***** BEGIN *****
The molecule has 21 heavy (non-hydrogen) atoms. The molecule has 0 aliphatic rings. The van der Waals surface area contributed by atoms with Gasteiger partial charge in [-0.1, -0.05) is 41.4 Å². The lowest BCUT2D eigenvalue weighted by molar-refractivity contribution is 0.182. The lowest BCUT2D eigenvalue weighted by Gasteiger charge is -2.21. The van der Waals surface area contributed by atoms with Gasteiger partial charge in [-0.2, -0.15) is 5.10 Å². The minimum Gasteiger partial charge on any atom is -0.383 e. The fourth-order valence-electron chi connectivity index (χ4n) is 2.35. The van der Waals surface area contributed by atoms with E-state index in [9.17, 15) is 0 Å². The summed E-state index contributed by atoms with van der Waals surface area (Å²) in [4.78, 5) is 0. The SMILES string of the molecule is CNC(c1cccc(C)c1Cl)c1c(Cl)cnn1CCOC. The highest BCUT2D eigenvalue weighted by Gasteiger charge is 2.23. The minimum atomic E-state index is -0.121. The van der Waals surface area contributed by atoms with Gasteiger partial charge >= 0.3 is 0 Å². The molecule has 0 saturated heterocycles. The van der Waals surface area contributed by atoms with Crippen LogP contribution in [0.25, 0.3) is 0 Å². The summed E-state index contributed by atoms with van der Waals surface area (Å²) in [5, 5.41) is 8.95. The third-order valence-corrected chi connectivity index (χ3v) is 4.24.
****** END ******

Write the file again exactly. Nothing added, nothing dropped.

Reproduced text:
The molecule has 21 heavy (non-hydrogen) atoms. The molecule has 0 aliphatic rings. The van der Waals surface area contributed by atoms with Gasteiger partial charge in [-0.1, -0.05) is 41.4 Å². The lowest BCUT2D eigenvalue weighted by molar-refractivity contribution is 0.182. The lowest BCUT2D eigenvalue weighted by Gasteiger charge is -2.21. The van der Waals surface area contributed by atoms with Gasteiger partial charge in [-0.2, -0.15) is 5.10 Å². The minimum Gasteiger partial charge on any atom is -0.383 e. The fourth-order valence-electron chi connectivity index (χ4n) is 2.35. The van der Waals surface area contributed by atoms with E-state index in [9.17, 15) is 0 Å². The summed E-state index contributed by atoms with van der Waals surface area (Å²) in [4.78, 5) is 0. The SMILES string of the molecule is CNC(c1cccc(C)c1Cl)c1c(Cl)cnn1CCOC. The highest BCUT2D eigenvalue weighted by Gasteiger charge is 2.23. The minimum atomic E-state index is -0.121. The van der Waals surface area contributed by atoms with Gasteiger partial charge >= 0.3 is 0 Å². The molecule has 0 saturated heterocycles. The van der Waals surface area contributed by atoms with Crippen LogP contribution in [0.25, 0.3) is 0 Å². The summed E-state index contributed by atoms with van der Waals surface area (Å²) in [5, 5.41) is 8.95. The third-order valence-corrected chi connectivity index (χ3v) is 4.24.